Collaborative Indian Head ‘Autumn Festival’ could return
The Town of Indian Head and Naval Support Facility Indian Head want to bring a memorable community festival back to Charles County.
On April 20, Brian Klaas, a member of the board of directors for the Charles County Chamber Of Commerce and co-chair of the Military Alliance Council for Charles County, presented an idea to the Town of Indian Head Town Council that would bring the base and town closer together as a community: the return of the Autumn Festival.
The Autumn Festival was one of the many collaborative events in Indian Head created in partnership between the military base and the community in years past.
“Up until 13 or 14 years ago, the base put on an annual Autumn Festival ... the entire base opened up the gates to the town and we had a festival. It was really a good annual event that everyone looked forward to every year, but the 9/11 [attacks] changed a lot of things around Indian Head for the worse,” Klaas said. “One of the bad things that happened was that a lot of the access that the community had to the military installation here in Indian Head went away, and with that the Autumn Festival died and has not taken place since.”
He said the festival was an opportunity to get locals and base personnel togeth- er behind the gate — specifically in the outer perimeter of the base — for activities, entertainment and even a chili cook-off contest the night before the big festival.
“Different office buildings would make their own chili and it was like a big competition,” said Town Manager Ryan Hicks.
Mayor Brandon Paulin gave the MAC’s Autumn Festival idea two-thumbs up and believes it is a great way to reconnect the base with residents.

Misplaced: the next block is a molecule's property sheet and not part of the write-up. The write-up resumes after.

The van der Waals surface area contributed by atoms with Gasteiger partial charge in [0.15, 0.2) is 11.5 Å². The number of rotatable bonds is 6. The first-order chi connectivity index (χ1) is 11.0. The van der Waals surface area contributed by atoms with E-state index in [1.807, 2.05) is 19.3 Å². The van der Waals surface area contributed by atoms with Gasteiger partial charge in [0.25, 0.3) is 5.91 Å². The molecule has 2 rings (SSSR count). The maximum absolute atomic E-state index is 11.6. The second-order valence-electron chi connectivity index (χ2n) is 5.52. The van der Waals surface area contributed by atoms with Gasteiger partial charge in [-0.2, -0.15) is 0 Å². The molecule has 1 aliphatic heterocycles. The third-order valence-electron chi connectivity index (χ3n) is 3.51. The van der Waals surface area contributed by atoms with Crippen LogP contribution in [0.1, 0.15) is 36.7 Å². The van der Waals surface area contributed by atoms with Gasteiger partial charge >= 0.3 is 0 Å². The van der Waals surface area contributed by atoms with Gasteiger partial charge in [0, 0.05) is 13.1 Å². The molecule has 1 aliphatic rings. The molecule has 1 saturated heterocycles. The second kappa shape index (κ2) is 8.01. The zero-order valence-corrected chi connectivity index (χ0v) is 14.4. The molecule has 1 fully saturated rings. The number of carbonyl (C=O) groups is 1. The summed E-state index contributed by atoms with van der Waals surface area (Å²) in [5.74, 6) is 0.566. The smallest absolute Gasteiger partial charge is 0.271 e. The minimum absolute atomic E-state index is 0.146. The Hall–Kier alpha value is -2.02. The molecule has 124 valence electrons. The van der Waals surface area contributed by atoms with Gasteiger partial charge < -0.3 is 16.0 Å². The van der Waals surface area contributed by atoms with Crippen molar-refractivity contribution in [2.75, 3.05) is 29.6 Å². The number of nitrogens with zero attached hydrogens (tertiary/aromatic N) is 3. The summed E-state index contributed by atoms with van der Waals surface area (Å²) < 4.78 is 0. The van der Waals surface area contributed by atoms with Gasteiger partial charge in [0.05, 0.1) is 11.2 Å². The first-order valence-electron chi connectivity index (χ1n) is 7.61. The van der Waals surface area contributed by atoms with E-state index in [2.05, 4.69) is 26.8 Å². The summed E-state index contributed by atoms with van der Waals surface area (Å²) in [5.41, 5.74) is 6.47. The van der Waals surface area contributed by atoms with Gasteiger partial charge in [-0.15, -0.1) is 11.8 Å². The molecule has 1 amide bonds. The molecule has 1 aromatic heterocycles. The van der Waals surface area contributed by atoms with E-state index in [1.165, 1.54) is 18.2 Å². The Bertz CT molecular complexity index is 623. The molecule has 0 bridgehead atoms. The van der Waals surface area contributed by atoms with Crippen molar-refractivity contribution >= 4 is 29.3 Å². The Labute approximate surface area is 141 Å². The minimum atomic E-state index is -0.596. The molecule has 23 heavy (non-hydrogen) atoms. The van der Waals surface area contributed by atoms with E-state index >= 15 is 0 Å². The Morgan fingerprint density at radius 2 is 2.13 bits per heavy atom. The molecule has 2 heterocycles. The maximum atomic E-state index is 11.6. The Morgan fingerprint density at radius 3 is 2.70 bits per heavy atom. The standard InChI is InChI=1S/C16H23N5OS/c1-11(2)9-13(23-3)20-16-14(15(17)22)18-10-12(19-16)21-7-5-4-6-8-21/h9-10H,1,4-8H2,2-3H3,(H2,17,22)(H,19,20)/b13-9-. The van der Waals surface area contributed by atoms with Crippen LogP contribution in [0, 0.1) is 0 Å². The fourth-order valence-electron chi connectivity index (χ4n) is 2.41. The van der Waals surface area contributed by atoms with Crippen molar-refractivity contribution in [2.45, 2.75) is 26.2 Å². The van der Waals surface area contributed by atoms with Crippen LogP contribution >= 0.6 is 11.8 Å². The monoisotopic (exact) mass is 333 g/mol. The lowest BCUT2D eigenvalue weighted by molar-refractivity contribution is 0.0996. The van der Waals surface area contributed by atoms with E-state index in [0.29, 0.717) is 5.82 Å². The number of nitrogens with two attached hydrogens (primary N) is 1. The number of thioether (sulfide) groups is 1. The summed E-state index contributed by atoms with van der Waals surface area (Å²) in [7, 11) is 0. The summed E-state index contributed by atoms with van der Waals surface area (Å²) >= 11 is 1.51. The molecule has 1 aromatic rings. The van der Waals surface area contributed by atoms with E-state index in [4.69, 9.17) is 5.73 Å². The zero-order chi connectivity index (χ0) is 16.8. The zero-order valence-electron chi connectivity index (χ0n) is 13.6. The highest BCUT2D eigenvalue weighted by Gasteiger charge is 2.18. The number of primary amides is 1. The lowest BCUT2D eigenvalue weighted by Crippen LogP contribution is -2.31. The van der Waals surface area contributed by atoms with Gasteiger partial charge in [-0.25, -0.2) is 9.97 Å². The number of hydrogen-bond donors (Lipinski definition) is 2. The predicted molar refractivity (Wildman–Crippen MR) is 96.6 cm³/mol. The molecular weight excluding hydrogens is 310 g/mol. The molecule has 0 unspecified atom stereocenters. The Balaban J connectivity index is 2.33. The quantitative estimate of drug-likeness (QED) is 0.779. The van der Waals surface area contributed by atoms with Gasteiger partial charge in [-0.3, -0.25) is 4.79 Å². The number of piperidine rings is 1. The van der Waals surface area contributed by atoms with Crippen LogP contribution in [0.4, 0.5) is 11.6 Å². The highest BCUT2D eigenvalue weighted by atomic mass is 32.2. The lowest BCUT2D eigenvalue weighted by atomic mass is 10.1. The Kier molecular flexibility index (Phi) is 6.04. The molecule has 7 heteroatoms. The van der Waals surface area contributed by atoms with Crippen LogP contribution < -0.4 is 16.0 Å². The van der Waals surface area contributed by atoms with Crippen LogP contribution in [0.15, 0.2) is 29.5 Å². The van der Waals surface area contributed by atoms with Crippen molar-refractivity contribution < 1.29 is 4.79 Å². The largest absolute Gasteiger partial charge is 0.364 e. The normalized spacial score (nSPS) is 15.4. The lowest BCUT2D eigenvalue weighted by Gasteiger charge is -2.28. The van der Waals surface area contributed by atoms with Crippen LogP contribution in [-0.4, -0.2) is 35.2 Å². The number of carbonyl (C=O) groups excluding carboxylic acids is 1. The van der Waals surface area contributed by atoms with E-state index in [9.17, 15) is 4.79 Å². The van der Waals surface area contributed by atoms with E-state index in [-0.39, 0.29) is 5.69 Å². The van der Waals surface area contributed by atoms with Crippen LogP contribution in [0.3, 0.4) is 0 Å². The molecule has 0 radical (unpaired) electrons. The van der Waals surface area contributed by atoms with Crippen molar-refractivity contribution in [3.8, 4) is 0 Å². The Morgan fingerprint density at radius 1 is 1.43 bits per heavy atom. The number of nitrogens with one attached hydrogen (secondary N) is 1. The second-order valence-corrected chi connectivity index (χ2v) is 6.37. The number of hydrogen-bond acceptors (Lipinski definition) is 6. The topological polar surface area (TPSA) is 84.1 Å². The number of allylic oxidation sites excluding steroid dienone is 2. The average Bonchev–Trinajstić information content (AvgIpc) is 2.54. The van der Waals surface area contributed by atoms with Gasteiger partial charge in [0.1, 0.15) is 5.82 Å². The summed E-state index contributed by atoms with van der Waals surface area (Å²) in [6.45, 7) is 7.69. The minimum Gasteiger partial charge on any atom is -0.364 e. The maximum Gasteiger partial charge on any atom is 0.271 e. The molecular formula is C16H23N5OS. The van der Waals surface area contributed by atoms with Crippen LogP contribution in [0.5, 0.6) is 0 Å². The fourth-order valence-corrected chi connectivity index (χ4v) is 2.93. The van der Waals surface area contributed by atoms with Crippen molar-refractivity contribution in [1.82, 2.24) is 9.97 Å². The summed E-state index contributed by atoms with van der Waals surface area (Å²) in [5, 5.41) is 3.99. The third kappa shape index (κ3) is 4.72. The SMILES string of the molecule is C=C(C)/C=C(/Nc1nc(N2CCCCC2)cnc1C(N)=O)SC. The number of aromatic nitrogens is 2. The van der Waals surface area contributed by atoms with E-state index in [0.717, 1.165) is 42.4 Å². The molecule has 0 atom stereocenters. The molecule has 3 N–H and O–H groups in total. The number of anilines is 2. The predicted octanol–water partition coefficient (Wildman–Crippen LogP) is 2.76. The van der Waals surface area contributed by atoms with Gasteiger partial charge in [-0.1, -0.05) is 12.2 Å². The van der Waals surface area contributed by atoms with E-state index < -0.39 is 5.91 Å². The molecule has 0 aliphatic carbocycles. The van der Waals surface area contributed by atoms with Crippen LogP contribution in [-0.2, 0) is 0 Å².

“I think this aligns exactly with the conversation that we had about at least the outer perimeter of the base being open more to the public,” Vice Mayor Ron Sitoula said. “I think this is definitely a first step and that it would be a welcome change. It will slowly build that bond between the residents and the base.”
Councilman Curtis Smith and Hicks said they do not know whether the gate to the base will ever officially be opened to residents again, but agreed that these discussions are a great start and new beginning for the town.
“The MAC was always cognizant of security on the base and we know what it was like in the past with taking security into account, but any opportunity we can have to better partner with the largest employment center here on the western side of the county, we’re going to do,” Klaas said.
Klaas said he is not trying to give anyone false hope about the base being com- pletely open more often to residents, but this is just a start to a community and naval base bond.
He said that this event is something that the MAC board of directors agreed they should pursue with the town’s blessing.
“It’s good to foster these types of community activities, but I don’t want anyone to think that the security restrictions are going to be lessened,” Smith said.
Smith added that the town and the residents would like to have more multicultural events to embrace the town’s diversity, and he sees the Autumn Festival as an opportunity to incorporate the desires of local residents. Klaas agreed. “Culturally, we really want to make a statement with this and show that from 30 years ago, Indian Head has changed for the better, and all of these things can be demonstrated through this opportunity. We are more diverse and we want to incorporate all of those things that I think will tighten the bond between the community and the base. That bond has suffered a little bit over the past 15 years but the tenants on the base really want more involvement with our community,” said Klaas.
He said he will take the council’s feedback to the MAC board of directors, discuss a few possible festival dates and come back to the next town council work session with an update.